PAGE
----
difficult children, curfews, boundaries ...help!

Discussion in 'Parent Emeritus' started by dashcat, May 6, 2012.

  1. dashcat

    dashcat Member

    My 20 year old difficult child recently moved back home with me. It has been going fairly well but, well - she's a difficult child. She went out last night with a friend from work (female) to a movie and then back to her house. She got in around 3:00 and I didn't question it because she texted me to tell me that she was going to the friend's and when she'd be home.

    Tonight, same friend picked her up after work to attend a party at a local campus. She said she'd text me with an idea of when she'd be home. She did text to say she'd arrived at the party, but then ended up texting her at 2:00 with "status?" She replied "still at party". I then texted "ETA?" (usual codo for estmated time of arrival). No response. I called and left a message. She called back, sounding trashed. Didn't know what ETA meant, stumbled, said she'd be home in a "few hours". I pressed and she said she'd be home by 9:00 a.m. (we have somewhere to go in the morning.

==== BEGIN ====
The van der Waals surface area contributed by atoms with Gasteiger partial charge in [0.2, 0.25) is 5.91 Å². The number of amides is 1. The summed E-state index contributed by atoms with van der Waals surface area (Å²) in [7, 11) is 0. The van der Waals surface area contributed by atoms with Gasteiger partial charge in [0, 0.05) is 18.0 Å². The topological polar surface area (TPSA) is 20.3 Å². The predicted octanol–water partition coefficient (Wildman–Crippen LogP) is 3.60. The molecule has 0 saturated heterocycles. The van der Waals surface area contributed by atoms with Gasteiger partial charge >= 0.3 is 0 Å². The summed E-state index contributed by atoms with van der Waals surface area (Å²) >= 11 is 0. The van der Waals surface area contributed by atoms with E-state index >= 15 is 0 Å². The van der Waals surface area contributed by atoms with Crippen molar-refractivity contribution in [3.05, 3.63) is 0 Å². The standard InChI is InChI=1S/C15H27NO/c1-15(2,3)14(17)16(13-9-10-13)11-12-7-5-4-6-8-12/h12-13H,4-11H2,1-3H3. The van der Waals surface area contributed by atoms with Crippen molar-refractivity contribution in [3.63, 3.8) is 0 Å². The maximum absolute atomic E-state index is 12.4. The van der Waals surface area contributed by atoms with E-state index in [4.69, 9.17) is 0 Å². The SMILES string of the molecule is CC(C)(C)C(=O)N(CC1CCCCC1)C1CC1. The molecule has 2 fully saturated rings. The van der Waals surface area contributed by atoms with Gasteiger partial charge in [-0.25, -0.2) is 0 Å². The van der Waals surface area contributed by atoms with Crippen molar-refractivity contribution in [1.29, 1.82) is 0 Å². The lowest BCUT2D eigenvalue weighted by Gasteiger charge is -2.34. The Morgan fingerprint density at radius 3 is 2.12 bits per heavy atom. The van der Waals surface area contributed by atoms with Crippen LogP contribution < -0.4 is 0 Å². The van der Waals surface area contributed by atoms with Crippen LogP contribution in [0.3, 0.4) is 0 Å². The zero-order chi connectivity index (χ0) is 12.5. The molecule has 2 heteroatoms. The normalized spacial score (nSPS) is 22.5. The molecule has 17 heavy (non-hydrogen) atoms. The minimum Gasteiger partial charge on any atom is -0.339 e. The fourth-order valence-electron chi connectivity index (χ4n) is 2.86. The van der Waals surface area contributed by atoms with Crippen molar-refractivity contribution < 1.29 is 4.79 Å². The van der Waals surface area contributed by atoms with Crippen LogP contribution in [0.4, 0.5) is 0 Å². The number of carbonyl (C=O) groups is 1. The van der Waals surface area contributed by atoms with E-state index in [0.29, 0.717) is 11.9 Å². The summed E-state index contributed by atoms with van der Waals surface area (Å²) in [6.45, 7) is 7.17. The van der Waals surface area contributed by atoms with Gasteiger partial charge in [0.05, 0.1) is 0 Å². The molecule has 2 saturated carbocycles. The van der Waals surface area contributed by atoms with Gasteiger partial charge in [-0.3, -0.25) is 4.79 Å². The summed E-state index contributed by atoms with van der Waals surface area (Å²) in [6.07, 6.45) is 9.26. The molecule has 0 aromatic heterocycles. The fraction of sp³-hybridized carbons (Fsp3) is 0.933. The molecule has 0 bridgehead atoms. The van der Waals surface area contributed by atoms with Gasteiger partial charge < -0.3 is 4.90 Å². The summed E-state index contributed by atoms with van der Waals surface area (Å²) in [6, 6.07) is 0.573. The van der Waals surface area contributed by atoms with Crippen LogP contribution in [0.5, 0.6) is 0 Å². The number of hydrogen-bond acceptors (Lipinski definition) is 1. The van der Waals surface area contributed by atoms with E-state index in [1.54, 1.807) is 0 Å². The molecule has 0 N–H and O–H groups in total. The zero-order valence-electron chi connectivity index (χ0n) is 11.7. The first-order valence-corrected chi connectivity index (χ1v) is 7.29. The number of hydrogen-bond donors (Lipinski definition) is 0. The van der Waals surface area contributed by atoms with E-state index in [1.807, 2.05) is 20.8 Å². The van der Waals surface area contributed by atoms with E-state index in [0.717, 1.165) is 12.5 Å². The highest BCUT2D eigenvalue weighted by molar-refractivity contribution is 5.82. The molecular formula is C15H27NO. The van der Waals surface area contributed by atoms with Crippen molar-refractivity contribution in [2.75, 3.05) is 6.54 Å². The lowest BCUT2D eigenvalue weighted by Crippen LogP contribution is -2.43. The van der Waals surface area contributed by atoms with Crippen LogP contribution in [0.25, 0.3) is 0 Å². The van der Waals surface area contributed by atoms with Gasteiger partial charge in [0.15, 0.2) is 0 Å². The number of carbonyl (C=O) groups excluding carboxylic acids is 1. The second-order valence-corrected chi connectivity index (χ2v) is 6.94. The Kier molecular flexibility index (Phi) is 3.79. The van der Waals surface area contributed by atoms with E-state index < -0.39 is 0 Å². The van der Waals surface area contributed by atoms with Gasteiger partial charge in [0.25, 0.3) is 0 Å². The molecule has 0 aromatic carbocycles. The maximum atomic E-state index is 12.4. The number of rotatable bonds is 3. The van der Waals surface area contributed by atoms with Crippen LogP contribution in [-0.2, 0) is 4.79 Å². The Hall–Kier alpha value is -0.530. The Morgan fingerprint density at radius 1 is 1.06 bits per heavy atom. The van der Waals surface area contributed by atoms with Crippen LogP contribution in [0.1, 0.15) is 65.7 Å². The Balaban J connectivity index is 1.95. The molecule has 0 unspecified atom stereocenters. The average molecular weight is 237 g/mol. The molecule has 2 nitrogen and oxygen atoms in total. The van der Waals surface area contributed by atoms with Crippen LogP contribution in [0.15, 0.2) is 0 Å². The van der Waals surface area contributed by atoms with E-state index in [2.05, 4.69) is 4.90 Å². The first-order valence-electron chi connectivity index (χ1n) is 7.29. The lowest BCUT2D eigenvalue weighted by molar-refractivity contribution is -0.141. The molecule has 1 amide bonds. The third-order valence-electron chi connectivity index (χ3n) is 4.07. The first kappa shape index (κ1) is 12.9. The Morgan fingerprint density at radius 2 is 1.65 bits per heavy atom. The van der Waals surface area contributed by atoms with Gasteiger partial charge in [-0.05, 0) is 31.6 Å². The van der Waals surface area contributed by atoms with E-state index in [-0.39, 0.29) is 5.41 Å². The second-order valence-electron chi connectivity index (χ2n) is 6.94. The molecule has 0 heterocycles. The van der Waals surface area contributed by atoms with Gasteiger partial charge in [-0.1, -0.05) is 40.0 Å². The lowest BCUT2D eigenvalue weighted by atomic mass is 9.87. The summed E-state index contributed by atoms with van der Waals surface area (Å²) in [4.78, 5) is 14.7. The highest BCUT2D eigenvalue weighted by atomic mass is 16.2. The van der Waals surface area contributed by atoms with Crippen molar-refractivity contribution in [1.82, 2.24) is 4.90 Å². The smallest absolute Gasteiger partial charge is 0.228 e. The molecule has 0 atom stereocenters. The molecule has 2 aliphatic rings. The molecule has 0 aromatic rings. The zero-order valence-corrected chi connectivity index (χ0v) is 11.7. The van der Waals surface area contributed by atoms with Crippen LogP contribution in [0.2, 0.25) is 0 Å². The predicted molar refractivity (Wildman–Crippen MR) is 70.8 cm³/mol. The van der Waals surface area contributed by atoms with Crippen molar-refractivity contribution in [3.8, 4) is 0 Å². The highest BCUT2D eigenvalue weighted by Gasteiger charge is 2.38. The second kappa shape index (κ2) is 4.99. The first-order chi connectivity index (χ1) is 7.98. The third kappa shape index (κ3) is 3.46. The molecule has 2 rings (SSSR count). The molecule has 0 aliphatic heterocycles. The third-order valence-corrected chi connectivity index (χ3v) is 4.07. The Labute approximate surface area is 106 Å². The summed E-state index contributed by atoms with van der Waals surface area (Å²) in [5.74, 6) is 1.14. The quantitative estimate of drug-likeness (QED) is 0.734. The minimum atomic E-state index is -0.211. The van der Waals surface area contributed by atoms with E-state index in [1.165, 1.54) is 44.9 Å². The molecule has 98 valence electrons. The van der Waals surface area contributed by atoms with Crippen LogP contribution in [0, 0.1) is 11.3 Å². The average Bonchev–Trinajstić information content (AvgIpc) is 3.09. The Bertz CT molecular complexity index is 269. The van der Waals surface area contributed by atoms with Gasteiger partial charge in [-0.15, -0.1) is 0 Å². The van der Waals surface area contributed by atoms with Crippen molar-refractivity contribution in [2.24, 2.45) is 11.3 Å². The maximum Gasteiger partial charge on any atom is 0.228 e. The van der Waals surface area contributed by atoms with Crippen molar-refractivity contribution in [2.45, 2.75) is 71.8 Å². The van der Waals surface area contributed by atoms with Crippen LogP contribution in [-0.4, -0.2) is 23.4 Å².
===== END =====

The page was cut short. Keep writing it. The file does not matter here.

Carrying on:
She hasn't lived with me - except for a very brief period - since high school. She had a curfew then of midnight on weekends, 10:00 weekdays that weren't school days.

    I can't have her staying out all night, yet I didn't want to press it tonight as I wasn't sure of the condition of her driver.

    Do you have curfews for your "adult" difficult children? If this was an isolated incident,I wouldn't be concerened, but my difficult child's patternis to take a mile when given an inch. I don't want her doing overinghts on a regular basis - can't think that anything good will come out of that. Thoughts?

    Dash
     
  2. Calamity Jane

    Calamity Jane Well-Known Member